I am not exactly sure what happened with this thread, but "evidently" I had assumed I missed something, and was responding to Arete's post, which brought in a "clarification" of what the thread question was. You attributed something Arete brought to the table to me...I think.

 

But thats OK, nothing was said that I would be worried about. And it does bring up a point that I was sort of alluding to.

 

The point is, that part of the question of "error" is the question of truth, or "non-error". And there is an inherent difference between what one expects to be the case, and what is actually the case. I would express the difference in this manner. What one expects to be the case is an approximation, a guess, a prediction, that is based on what has happened before, as to what is going to happen next. The "truth" on the other hand, is what actually happens.

 

If your question is what amount of error is attributed to human expectations, I would have to answer that in light of the above expression of the issue, the answer is "all of it".

 

After all, the world can not do anything "wrong". It either does it, or it doesn't do it, and it can not take anything back, once done. And everthing "fits" automatically with that which is in the area, now, and eventually with things farther away, as the impulses from the thing spread to the rest of the universe, like the ripples in a pond.

 

So science is a matter of constantly improving our model of the world so we can more and more accurately predict what will happen, given certain starting situations, next. The starting situations have to be described, and the expectations of what will happen next, have to be described. If we are "surprised" by the results, it is not the "fault" of the world. It is the fault of our expectation, which we then automatically modify appropriately in determining what we expect to happen next.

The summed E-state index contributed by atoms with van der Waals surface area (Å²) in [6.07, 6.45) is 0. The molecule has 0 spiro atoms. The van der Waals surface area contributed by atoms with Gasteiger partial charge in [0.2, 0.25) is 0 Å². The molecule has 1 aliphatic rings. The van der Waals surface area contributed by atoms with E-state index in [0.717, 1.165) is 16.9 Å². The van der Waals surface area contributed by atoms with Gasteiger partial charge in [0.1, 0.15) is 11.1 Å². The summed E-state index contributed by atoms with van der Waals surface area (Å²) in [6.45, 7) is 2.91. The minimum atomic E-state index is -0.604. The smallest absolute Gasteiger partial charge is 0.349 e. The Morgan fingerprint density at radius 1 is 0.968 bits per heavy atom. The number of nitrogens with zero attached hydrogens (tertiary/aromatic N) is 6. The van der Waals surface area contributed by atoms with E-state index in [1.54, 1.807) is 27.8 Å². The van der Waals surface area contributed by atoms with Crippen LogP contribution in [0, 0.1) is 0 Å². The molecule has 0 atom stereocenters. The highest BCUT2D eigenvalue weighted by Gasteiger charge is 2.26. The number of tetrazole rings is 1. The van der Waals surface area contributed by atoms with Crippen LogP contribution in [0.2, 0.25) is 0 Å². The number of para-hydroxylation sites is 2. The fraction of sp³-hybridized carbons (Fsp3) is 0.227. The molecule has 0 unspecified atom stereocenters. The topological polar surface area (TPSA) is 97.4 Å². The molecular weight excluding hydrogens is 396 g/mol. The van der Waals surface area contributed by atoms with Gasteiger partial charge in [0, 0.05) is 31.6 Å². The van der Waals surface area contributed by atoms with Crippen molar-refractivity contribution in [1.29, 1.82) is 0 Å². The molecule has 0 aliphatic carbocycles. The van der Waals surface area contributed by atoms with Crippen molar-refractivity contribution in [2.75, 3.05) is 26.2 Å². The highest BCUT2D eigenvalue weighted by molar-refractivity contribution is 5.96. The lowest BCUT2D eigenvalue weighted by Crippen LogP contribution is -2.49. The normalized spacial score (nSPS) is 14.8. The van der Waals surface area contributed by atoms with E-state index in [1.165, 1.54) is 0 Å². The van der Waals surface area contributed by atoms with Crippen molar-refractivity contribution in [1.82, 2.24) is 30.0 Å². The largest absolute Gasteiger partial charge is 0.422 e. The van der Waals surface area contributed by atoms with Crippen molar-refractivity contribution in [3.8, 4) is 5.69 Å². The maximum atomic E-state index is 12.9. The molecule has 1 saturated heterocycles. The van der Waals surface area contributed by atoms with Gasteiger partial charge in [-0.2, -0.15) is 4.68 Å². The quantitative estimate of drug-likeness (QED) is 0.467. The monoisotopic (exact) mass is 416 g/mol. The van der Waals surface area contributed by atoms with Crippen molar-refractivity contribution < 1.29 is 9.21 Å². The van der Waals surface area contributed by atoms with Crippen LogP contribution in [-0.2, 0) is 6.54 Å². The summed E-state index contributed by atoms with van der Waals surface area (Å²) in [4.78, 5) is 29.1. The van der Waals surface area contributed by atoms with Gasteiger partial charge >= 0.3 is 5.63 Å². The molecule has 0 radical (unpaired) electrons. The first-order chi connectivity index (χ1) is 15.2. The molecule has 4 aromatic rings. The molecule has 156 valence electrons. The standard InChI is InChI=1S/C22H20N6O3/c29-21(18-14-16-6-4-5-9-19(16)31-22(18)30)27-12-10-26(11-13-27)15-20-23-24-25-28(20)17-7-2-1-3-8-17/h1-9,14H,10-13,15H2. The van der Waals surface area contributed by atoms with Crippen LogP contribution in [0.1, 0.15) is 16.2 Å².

The world itself is always in possession of the truth. We on the other hand are only in a position to internalize such truth, a little at a time. We cannot make a model of the thing that is actually the thing.

 

My favorite example is if you wrote the complete formula for a peanut butter cup, every atom, every quark, with its exact position and momentum, and took a bite of the formula, it would not taste like a peanut butter cup.

 

Regards, TAR2

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To a blind man the sun is something that offers warmth, but to those that see it is something that offers warmth and light, it exists to both of them but in different ways. Does evidence cause your perspective or does perspective cause your evidence (notice there is no empirical in this question)?

 

This is not a case of either or. It's a case of and. We are born with a unique physical perspective with which we gather -the presently ambiguously defined- "evidence". The perspective being described in the question is one of ideas, not just physical evidence, as implied by the blind man story.

 

What is accepted as evidence is different for each person, evidence is what makes a person believe they know something. What a person finds to be acceptable for convincing evidence depends on their prior perspective(experience).

 

Short of having a definition for evidence. We can change the way we see things, and from what angle we see things, and the way we think about things. Evidence does not change. Given this, evidence should cause perspective, there is no imperative though.

 

By definition there is no evidence beyond empirical evidence. Something touted as evidence that is not empirical is -at absolute best- a reasoned belief.

Edited by wanabe